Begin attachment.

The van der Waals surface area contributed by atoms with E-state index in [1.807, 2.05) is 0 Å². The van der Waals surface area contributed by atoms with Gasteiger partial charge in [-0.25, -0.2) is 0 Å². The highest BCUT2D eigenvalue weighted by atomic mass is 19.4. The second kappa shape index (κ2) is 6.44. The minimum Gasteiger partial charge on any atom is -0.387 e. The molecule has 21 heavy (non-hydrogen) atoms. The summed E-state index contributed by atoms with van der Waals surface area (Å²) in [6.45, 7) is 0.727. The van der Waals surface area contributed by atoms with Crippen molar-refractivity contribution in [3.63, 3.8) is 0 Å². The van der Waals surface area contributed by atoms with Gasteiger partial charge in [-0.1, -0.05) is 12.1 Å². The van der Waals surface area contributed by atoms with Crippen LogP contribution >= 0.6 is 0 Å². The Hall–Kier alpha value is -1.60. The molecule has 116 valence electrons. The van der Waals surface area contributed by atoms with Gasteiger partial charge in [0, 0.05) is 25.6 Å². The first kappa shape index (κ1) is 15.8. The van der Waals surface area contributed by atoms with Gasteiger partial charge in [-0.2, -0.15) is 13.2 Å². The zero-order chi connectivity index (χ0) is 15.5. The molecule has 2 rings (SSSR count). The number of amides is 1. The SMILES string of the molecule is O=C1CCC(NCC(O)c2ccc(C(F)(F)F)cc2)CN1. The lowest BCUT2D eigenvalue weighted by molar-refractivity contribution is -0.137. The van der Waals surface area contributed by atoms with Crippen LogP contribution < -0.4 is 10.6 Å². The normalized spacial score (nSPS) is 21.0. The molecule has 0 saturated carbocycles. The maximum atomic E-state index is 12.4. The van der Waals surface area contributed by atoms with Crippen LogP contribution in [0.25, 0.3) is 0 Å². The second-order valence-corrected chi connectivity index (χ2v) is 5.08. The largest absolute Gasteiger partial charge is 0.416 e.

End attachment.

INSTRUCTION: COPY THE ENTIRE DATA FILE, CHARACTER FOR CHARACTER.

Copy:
The van der Waals surface area contributed by atoms with E-state index in [1.807, 2.05) is 0 Å². The van der Waals surface area contributed by atoms with Gasteiger partial charge in [-0.25, -0.2) is 0 Å². The highest BCUT2D eigenvalue weighted by atomic mass is 19.4. The second kappa shape index (κ2) is 6.44. The minimum Gasteiger partial charge on any atom is -0.387 e. The molecule has 21 heavy (non-hydrogen) atoms. The summed E-state index contributed by atoms with van der Waals surface area (Å²) in [6.45, 7) is 0.727. The van der Waals surface area contributed by atoms with Crippen molar-refractivity contribution in [3.63, 3.8) is 0 Å². The van der Waals surface area contributed by atoms with Gasteiger partial charge in [-0.1, -0.05) is 12.1 Å². The van der Waals surface area contributed by atoms with Crippen LogP contribution >= 0.6 is 0 Å². The Hall–Kier alpha value is -1.60. The molecule has 116 valence electrons. The van der Waals surface area contributed by atoms with Gasteiger partial charge in [0, 0.05) is 25.6 Å². The first kappa shape index (κ1) is 15.8. The van der Waals surface area contributed by atoms with Gasteiger partial charge in [-0.2, -0.15) is 13.2 Å². The zero-order chi connectivity index (χ0) is 15.5. The molecule has 2 rings (SSSR count). The number of amides is 1. The SMILES string of the molecule is O=C1CCC(NCC(O)c2ccc(C(F)(F)F)cc2)CN1. The lowest BCUT2D eigenvalue weighted by molar-refractivity contribution is -0.137. The van der Waals surface area contributed by atoms with Crippen LogP contribution < -0.4 is 10.6 Å². The normalized spacial score (nSPS) is 21.0. The molecule has 0 saturated carbocycles. The maximum atomic E-state index is 12.4. The van der Waals surface area contributed by atoms with Crippen LogP contribution in [0.25, 0.3) is 0 Å². The second-order valence-corrected chi connectivity index (χ2v) is 5.08. The largest absolute Gasteiger partial charge is 0.416 e.